11. Start with your senior leadership team.
A key strategy in achieving workplace diversity and avoiding tokenism is for senior leadership to sponsor diverse, mid-career, high-potential talent. This will drive inclusive behaviors, better leveraging the increased diversity of talent that can typically be found at the middle and frontline management levels. Additionally, it will help establish a robust internal pipeline of diverse future senior leaders. – Bradley D. Soto, Anthem, Inc.
12. Give everyone a voice.
A large part of managing diversity is to make people feel that they belong and are included in activities—to create an environment where they feel that their voices are heard and what they have to say is important. People do not want to be treated differently; they want to be treated fairly, according to their merit. – Tasniem Titus, Dentsply Sirona
13. Ensure leadership commitment and buy-in.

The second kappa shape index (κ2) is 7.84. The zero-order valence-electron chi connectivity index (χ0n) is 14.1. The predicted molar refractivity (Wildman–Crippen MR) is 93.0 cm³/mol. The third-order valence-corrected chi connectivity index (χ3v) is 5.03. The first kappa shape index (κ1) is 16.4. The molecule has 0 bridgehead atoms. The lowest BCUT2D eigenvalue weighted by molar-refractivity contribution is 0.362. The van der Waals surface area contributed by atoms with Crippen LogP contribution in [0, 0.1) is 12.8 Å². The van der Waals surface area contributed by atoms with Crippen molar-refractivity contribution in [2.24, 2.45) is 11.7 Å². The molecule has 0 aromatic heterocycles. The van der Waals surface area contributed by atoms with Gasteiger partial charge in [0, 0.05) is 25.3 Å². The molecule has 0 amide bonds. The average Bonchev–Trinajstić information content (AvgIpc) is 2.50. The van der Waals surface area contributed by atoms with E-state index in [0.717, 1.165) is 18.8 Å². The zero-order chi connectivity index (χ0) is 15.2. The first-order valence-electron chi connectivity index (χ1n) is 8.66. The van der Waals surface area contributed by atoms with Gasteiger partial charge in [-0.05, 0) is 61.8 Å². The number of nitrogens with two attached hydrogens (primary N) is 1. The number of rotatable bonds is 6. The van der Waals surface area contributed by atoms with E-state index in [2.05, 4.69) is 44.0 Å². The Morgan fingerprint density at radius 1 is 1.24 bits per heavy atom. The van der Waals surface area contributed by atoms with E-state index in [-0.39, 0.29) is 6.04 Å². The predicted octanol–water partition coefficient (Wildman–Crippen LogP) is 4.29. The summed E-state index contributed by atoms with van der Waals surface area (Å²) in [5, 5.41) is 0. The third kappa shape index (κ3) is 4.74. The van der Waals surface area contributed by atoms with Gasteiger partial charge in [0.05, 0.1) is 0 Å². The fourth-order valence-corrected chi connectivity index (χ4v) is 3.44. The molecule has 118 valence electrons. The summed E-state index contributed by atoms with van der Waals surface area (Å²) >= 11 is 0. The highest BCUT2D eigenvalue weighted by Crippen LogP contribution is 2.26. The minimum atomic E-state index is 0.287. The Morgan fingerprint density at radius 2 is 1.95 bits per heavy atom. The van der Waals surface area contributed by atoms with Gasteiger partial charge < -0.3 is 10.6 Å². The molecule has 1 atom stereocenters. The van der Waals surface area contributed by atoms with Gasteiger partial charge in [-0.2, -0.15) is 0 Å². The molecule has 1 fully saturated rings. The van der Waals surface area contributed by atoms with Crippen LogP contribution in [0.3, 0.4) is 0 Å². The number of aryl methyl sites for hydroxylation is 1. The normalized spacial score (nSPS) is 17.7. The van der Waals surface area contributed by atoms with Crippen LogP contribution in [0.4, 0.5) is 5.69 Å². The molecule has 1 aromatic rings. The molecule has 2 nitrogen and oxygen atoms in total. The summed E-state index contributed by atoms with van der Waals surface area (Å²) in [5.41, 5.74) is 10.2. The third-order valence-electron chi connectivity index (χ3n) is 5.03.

If your leadership team does not truly believe in creating a more diverse, equitable and inclusive culture, efforts in this direction will inevitably fail. To ensure that empty “tick the box” actions are avoided, spend time with your leaders to ensure they are fully bought in and committed to cultural change. You’ll be rewarded with slower but more lasting and meaningful change. – Tracy Cote, Zenefits
14. Communicate the benefits of diversity.
Ensuring your C-level leaders understand the benefits of diversity will mean it becomes a part of your values rather than just a matter of optics. Culture is top-down—how your leaders view diversity is essential. Even better, working on establishing a diverse group in your leadership team can help with this, too. – Karla Reffold, Orpheus Cyber
15. Start measuring your efforts.
Diversity is really important for improving business outcomes. To ensure you are moving the needle, start measuring—once you start measuring, you will know how you are moving the needle. If you don’t have metrics that you look at and review, you will not know how you are making a difference and moving forward. Define the metrics, communicate them and then measure progress. – Rohini Shankar, CIOX Health
via Forbes – Leadership “https://ift.tt/35Uaszf”
January 12, 2021 at 05:46AM